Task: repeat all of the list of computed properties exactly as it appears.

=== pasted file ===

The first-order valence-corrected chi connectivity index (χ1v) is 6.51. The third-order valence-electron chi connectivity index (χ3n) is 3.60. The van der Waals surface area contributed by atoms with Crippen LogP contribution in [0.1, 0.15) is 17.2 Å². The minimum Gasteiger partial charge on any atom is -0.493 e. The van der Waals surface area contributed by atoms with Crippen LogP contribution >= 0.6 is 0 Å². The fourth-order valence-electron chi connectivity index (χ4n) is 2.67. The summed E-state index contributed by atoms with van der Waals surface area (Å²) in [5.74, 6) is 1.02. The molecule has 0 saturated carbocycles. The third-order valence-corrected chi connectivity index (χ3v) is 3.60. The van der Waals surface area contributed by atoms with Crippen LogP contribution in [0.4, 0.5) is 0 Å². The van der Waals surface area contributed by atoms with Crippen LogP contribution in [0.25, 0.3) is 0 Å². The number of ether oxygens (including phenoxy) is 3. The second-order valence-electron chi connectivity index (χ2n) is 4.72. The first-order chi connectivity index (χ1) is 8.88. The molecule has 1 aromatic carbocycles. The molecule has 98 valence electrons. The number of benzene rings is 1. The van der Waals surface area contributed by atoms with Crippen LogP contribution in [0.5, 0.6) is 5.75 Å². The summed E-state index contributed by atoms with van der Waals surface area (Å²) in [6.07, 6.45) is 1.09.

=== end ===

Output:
The first-order valence-corrected chi connectivity index (χ1v) is 6.51. The third-order valence-electron chi connectivity index (χ3n) is 3.60. The van der Waals surface area contributed by atoms with Crippen LogP contribution in [0.1, 0.15) is 17.2 Å². The minimum Gasteiger partial charge on any atom is -0.493 e. The van der Waals surface area contributed by atoms with Crippen LogP contribution >= 0.6 is 0 Å². The fourth-order valence-electron chi connectivity index (χ4n) is 2.67. The summed E-state index contributed by atoms with van der Waals surface area (Å²) in [5.74, 6) is 1.02. The molecule has 0 saturated carbocycles. The third-order valence-corrected chi connectivity index (χ3v) is 3.60. The van der Waals surface area contributed by atoms with Crippen LogP contribution in [0.4, 0.5) is 0 Å². The van der Waals surface area contributed by atoms with Crippen LogP contribution in [0.25, 0.3) is 0 Å². The number of ether oxygens (including phenoxy) is 3. The second-order valence-electron chi connectivity index (χ2n) is 4.72. The first-order chi connectivity index (χ1) is 8.88. The molecule has 1 aromatic carbocycles. The molecule has 98 valence electrons. The number of benzene rings is 1. The van der Waals surface area contributed by atoms with Crippen LogP contribution in [0.5, 0.6) is 5.75 Å². The summed E-state index contributed by atoms with van der Waals surface area (Å²) in [6.07, 6.45) is 1.09.